And that desire for conspicuous consumption has attracted McMansions to the Bridgeport, CT, metro, which is a New York City suburb that contains Fairfield County. Enough for it to earn the No. 3 spot on our ranking. More than half of the homes in this metro, 53%, have more than 3,000 square feet of space. (There are more than 2,416 abodes of this size listed on realtor.com.)
But they come at a steep price. The median home listing here is $735,000.
However, all that McMansion building has left a little bit of an oversupply, says Douglas Cutler, a modular home architect and owner of Douglas Cutler Architects in Fairfield County.
“I had a client trying to sell a super[large] McMansion,” he says. Part of the reason it made a tough sell is that a lot of high-paying finance jobs on Wall Street were lost during the recession and still haven’t come back. “He’s had to cut the price down a lot.”
But most of the upscale homes in Fairfield County are still more mansionthan McMansion, says Leslie McElwreath, a real estate agent at Sotheby’s International Realty’s office in Greenwich. Many are traditional estates worth tens of millions of dollars.
Just as Fairfield County is the place for well-heeled (or wannabe) New Yorkers seeking more space, so too is Oxnard-Thousand Oaks, CA, for nearby Los Angeles residents. And boy, do you get a lot more home in Oxnard: 37% of the abodes were at least 3,000 square feet, compared to 27% in L.A. (It has about 717 of these properties listed on realtor.com.) That propelled Oxnard to No. 7. It's another pricey place where status is important, with median home prices of $699,000.
Everything is bigger in Texas—including the homes.
“If a buyer wants a McMansion, then come to Texas, I have some great ones,” says Roxann Taylor, a broker at Engel & Völkers Dallas Southlake. “Builders are putting up 4,000- to 6,000-square-foot homes, but they can’t build them quick enough.”
About 40% of the homes in Dallas, TX, which was the No. 6 metro for McMansions, have more than 3,000 square feet. The metro has nearly 9,000 of these properties listed on realtor.com, up from 35% two years ago.
That's in part thanks to all the national and international companies expanding, relocating, or opening in the Texas metro. The largest is Toyota, which announced in 2014 it would move thousands of its employees from California, Kentucky, and New York to a new North American headquarters in the region. All of those well-paid employees and executives need places to live—preferably spacious ones.
Like Dallas, the suburbs of Charlotte, NC, No. 4 on our list, have taken off. The metro, known as a finance hub, is also seeing more companies setting up shop in the region thanks to its lower taxes and costs of living.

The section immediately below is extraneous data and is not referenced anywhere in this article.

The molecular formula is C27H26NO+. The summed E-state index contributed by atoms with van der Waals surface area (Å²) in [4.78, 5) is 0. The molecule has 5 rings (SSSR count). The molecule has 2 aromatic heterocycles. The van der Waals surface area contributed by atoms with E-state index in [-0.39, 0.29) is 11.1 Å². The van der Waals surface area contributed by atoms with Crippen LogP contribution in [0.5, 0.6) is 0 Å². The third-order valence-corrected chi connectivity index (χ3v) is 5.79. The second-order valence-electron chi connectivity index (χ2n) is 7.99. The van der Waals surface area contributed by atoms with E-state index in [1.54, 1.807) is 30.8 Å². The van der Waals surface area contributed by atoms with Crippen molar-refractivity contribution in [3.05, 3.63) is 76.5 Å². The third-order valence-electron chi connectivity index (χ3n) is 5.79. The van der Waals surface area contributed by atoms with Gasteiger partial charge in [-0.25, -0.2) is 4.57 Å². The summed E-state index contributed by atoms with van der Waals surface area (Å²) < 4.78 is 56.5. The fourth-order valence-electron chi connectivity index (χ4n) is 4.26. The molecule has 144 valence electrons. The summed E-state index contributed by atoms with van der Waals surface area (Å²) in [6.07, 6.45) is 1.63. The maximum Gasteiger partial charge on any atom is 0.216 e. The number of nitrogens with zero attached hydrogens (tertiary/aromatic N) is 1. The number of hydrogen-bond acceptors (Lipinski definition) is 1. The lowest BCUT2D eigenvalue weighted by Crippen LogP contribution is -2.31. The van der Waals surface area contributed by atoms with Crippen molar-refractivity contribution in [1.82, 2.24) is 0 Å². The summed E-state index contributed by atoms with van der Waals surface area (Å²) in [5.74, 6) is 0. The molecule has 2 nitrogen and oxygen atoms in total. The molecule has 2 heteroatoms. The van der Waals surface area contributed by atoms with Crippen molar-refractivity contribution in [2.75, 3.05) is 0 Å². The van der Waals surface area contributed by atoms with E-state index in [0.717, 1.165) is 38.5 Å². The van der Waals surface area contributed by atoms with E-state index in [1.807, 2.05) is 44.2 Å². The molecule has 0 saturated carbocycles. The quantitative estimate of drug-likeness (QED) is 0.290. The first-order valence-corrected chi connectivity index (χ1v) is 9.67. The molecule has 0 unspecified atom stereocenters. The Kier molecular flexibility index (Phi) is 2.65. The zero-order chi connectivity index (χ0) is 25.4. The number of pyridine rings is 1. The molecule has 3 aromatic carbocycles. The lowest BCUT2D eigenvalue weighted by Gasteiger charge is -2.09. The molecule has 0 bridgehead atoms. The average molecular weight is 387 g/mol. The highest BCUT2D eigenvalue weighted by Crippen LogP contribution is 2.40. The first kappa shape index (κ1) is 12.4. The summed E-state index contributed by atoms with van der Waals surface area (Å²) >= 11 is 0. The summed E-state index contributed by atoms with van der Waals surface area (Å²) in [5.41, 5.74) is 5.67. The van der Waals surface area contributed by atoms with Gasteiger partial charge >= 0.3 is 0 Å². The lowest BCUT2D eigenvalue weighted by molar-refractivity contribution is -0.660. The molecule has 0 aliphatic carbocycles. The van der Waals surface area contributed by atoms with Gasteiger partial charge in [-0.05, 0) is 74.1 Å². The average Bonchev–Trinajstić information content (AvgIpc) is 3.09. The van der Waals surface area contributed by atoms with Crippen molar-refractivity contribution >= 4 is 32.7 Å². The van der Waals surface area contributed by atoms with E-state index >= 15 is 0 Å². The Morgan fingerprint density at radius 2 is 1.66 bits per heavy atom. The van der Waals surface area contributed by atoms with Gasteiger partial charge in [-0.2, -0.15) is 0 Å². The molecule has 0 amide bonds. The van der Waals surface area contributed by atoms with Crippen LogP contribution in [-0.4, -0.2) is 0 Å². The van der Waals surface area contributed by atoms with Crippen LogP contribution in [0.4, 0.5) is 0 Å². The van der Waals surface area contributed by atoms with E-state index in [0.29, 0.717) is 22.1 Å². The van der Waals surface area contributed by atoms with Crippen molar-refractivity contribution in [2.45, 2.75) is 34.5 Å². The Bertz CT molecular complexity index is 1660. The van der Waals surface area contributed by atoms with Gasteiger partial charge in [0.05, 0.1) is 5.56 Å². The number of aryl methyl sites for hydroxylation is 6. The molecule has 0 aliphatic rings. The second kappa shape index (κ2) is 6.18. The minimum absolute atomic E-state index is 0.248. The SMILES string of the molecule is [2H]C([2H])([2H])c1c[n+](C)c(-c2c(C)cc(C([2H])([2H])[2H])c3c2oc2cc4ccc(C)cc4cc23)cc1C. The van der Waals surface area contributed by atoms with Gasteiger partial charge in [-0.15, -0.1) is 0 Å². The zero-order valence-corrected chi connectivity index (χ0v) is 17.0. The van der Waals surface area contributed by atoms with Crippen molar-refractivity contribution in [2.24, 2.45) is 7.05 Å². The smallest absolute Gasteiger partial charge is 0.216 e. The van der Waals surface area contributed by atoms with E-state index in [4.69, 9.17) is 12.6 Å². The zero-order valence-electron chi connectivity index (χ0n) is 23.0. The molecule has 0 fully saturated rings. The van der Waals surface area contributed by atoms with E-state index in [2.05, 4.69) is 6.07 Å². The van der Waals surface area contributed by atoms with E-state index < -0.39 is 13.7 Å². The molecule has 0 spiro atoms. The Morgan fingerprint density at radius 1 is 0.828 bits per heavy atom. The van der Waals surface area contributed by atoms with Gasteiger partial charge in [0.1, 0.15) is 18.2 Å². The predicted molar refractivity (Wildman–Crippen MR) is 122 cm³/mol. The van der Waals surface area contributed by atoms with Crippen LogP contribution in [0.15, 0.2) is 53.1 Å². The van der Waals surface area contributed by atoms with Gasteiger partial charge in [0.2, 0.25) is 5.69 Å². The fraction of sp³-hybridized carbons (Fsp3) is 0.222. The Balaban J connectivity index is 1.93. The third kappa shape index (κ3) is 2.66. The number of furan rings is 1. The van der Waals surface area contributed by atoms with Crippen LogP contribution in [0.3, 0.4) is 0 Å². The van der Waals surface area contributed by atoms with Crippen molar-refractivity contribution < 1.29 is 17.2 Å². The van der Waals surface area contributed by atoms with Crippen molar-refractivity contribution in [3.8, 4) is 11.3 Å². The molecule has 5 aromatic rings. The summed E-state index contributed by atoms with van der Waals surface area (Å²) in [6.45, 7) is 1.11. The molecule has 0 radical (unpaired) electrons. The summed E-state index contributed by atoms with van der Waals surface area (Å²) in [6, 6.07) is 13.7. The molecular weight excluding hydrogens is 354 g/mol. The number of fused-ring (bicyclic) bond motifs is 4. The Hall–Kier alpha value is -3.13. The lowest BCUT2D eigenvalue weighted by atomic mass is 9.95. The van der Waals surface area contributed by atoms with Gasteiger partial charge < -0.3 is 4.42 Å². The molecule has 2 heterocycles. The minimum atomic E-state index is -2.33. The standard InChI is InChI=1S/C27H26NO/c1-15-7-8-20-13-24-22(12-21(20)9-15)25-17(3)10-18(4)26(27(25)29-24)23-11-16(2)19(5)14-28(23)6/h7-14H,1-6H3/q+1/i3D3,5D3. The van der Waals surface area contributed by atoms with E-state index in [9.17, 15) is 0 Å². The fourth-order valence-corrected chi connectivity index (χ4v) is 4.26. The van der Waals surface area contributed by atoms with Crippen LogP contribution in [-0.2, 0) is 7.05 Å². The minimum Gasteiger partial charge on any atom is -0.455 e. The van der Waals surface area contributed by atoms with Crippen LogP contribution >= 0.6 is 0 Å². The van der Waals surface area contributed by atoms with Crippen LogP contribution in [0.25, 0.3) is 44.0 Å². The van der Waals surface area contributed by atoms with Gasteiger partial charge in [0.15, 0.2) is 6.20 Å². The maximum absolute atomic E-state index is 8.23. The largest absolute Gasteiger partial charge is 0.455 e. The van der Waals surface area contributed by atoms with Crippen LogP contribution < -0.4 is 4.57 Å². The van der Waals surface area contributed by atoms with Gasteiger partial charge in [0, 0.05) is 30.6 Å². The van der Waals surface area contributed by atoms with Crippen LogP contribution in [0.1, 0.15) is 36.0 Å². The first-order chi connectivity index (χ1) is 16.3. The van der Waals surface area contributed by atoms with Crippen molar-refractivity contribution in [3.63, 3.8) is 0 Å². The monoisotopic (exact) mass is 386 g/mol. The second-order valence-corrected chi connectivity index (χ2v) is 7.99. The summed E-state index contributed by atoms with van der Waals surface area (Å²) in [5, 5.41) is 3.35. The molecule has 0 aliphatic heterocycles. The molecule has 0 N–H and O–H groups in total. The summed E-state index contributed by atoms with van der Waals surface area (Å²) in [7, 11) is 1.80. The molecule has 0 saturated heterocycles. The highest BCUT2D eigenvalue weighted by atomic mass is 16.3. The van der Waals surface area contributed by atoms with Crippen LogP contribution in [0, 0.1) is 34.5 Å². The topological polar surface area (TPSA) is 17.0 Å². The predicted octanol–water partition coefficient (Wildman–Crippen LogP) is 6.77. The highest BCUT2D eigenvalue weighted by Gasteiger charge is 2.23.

About 43% of its home listings, or about 3,287 residences, top 3,000 square feet, up from 37% in 2016.
“Custom-built new homes are on the rise again. … There doesn’t seem to be a shortage of people qualified to buy these homes in this area,”says Jody Munn, a real estate agent at Engel & Völkers South Charlotte. “The economy is good, there [are] a lot of people with really good jobs in this area—with us being the banking hub.”
Finding an affordable starter home can be a real hassle. When they do become available, buyers suck them up right away, particularly in some Midwestern metros. What you get left with are the higher-priced McMansions that many buyers can’t afford.
Take Indianapolis, IN, which came in at No. 5, with 41% of its home listings at least 3,000 square feet or above. The metro has about 3,639 homes of more than 3,000 square feet listed on realtor.com.
“Most people are looking for a 2,500-square-foot home in the range between $130,000 to $275,000,” says Don Frommeyer, a mortgage originator at Marine Bank in Indianapolis. “I currently have 16 customers struggling to find housing in that range.”
The same goes in Minneapolis, MN. That's why McMansions are a larger percentage of realtor.com listings here. Minneapolis grabbed the No. 8 spot, with 36% of its homes, about 2,707 properties, at 3,000 square feet or more.
Putting the higher prices aside, McMansions may be harder to sell because they don't fit in with the smaller houses surrounding them.
"They are out of scale with the rest of the neighborhood,” says Rick Harrison, president of Rick Harrison Site Design Studio in Minneapolis. “And that might be why there are so many big homes on the market.”
But that isn't stopping new ones from going up along the scenic lakes of Minneapolis.
"Buyers are snatching up small, 1-acre properties with older homes on them and doing complete teardowns," says Steve Westmark, a real estate agent with RE/MAX Advantage Plus in Minneapolis. "They are then building huge, 6,000- to 8,000-square-foot homes with all the bells and whistles."
As Amazon teases cities across North America with the slim chance of becoming the home of its second headquarters, and the up to 50,000 good-paying jobs that come with it, Seattle has long felt the impact from the megaretailer's success and the tech boom that’s swept the city. We all know what’s happened to its home prices. (Hint: They've gone way up.)
Having all of those high-paid techies moving in has kept the demand high for large homes in the region. About 34% of home listings, about 1,018 abodes, in the Seattle metro are for more than 3,000 square feet. Seattle comes in at No. 10 on our rankings.
But there are also a lot of those homes lagging on the market. The first generation of well-off Seattle techies, dating back to the early days of Microsoft, may have been more enamored with the style than their offspring are.
Portland, OR, No. 9, has experienced a tech and McMansion boom, too—as well as some pushback against those large cribs. That's a polite way of saying that some folks here really, really hate them. (The metro currently has about 2,223 homes of at least 3,000 square feet listed on realtor.com.)
The Portland City Council is considering a plan that has been dubbed an “anti-McMansion recipe.” It would lower the maximum new home size in the city to 2,500 square feet.